Singapore — Oil prices fell by about 1% on Thursday on swelling US supply and amid a cautious reaction to trade talks between the US and China, the world’s two largest oil consumers, that finished without concrete details to ending their dispute.
US West Texas Intermediate (WTI) crude oil futures were at $51.80 a barrel at 4.32am GMT, down 56c, or 1.1%, from their last settlement.
International Brent crude futures were down 0.9%, or 57c, at $60.87 a barrel.
Both oil benchmarks rose by about 5% the previous day as financial markets around the world surged on the hope that Washington and Beijing may soon be able to end their trade dispute, soothing the fear of an all-out trade war between the two biggest economies and its possible impact on global growth.
By Thursday, however, the positive feelings ebbed because of a lack of details on the talks despite a warm statement from China on the outcome, and financial markets took a breather from the rally.
Vandana Hari of consultancy Vanda Insights in Singapore said in a note that oil prices dropped “as optimism fuelled by the US-China trade talks earlier in the week appeared to have run its course and official statements after the conclusion of three days of negotiations, while indicating modest progress, lacked details”.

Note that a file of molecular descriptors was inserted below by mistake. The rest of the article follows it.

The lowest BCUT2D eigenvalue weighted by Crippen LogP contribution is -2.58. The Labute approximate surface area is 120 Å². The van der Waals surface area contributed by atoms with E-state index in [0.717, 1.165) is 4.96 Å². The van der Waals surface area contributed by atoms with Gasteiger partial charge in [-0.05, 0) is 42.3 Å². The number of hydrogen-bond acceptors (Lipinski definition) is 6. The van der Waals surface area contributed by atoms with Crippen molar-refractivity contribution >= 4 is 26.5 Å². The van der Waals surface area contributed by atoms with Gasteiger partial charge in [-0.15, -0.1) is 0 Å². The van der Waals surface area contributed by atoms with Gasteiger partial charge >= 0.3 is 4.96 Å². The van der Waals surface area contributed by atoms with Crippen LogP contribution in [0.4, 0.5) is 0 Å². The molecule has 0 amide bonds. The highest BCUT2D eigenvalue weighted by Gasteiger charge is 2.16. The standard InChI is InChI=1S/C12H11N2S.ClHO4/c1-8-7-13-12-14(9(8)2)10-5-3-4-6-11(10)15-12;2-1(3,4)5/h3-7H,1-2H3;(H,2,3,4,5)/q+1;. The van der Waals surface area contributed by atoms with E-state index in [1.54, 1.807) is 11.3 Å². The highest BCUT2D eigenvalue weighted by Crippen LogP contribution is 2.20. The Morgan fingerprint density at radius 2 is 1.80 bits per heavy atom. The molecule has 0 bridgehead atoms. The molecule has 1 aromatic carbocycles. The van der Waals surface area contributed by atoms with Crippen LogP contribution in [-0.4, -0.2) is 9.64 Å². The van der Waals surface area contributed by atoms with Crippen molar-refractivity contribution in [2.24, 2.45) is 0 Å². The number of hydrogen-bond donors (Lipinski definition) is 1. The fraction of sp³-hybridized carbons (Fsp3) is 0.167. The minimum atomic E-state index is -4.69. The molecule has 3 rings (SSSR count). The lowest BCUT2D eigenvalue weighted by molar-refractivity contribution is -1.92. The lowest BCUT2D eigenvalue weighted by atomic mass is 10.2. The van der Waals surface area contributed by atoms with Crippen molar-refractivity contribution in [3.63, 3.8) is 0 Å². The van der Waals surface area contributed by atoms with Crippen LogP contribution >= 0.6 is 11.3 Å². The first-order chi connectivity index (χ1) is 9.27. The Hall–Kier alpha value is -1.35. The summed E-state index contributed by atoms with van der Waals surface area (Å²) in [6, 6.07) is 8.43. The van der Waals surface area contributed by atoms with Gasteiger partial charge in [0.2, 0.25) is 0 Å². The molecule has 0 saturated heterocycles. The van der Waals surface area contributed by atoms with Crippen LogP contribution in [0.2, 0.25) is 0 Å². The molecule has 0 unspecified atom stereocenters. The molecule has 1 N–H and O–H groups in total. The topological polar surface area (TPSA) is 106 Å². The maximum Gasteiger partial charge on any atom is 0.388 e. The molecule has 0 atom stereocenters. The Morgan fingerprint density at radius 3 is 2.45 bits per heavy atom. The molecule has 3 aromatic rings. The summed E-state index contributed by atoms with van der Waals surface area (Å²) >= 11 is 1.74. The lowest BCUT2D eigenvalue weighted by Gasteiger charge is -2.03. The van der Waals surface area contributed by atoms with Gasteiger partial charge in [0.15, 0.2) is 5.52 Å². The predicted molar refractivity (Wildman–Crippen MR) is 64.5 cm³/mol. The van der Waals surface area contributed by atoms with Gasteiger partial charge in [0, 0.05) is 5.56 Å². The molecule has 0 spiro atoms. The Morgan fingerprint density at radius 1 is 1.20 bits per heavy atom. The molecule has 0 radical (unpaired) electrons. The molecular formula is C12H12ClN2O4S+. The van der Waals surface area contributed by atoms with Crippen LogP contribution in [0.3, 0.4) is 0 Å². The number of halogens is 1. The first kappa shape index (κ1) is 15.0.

Meanwhile, US bank Morgan Stanley cut its 2019 oil price forecasts by more than 10% on Wednesday, pointing to “weakening economic growth expectations” and rising oil supply from especially from the US as reasons for their lower price forecast.
Morgan Stanley now expects Brent to average $61 a barrel in 2019, down from a previous estimate of $69 a barrel, and US crude to average $54 a barrel, against an earlier forecast of $60.
The main source of new supply is the US, where crude oil production remained at a record 11.7-million barrels a day in the week ending January 4, the Energy Information Administration (EIA) said on Wednesday.
That has resulted in swelling fuel inventories.
Petrol stocks rose 8.1-million barrels, to 248.1-million barrels, marking the largest weekly rise since December 2016, the EIA said. Distillate stocks swelled by 10.6-million barrels, to 140.04-million barrels.
Although crude stocks dipped by 1.7-million barrels, to 439.74-million barrels, they remained above their five-year seasonal average of 435-million barrels.
The surge in US crude production runs counter to efforts led by produce cartel Opec to cut supply aimed at reining an emerging glut.
“Balancing the market would require Opec discipline to continue well into 2020,” Morgan Stanley said.